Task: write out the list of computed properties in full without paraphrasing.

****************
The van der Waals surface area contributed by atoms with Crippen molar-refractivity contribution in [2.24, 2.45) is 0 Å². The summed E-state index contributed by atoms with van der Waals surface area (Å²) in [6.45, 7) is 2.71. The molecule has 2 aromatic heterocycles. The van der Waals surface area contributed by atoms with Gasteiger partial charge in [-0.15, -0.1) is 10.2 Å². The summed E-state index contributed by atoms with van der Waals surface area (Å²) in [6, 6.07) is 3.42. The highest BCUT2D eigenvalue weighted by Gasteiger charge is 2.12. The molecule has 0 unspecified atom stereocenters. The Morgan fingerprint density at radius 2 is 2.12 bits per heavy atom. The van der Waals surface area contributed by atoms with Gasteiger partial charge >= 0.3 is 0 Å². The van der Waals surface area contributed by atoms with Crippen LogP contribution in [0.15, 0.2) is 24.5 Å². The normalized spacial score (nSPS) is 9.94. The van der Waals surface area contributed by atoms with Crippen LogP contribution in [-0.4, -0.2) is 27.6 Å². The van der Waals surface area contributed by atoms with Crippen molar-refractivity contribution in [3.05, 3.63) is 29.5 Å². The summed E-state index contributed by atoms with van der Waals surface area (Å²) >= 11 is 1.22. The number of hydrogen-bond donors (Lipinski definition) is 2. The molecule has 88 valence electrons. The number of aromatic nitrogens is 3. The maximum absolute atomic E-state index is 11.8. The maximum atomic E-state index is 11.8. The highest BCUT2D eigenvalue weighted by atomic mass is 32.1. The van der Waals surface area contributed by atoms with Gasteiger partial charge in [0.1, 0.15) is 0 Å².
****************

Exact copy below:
The van der Waals surface area contributed by atoms with Crippen molar-refractivity contribution in [2.24, 2.45) is 0 Å². The summed E-state index contributed by atoms with van der Waals surface area (Å²) in [6.45, 7) is 2.71. The molecule has 2 aromatic heterocycles. The van der Waals surface area contributed by atoms with Gasteiger partial charge in [-0.15, -0.1) is 10.2 Å². The summed E-state index contributed by atoms with van der Waals surface area (Å²) in [6, 6.07) is 3.42. The highest BCUT2D eigenvalue weighted by Gasteiger charge is 2.12. The molecule has 0 unspecified atom stereocenters. The Morgan fingerprint density at radius 2 is 2.12 bits per heavy atom. The van der Waals surface area contributed by atoms with Gasteiger partial charge >= 0.3 is 0 Å². The van der Waals surface area contributed by atoms with Crippen LogP contribution in [0.15, 0.2) is 24.5 Å². The normalized spacial score (nSPS) is 9.94. The van der Waals surface area contributed by atoms with Crippen LogP contribution in [-0.4, -0.2) is 27.6 Å². The van der Waals surface area contributed by atoms with Crippen molar-refractivity contribution in [3.05, 3.63) is 29.5 Å². The summed E-state index contributed by atoms with van der Waals surface area (Å²) >= 11 is 1.22. The number of hydrogen-bond donors (Lipinski definition) is 2. The molecule has 88 valence electrons. The number of aromatic nitrogens is 3. The maximum absolute atomic E-state index is 11.8. The maximum atomic E-state index is 11.8. The highest BCUT2D eigenvalue weighted by atomic mass is 32.1. The van der Waals surface area contributed by atoms with Gasteiger partial charge in [0.1, 0.15) is 0 Å².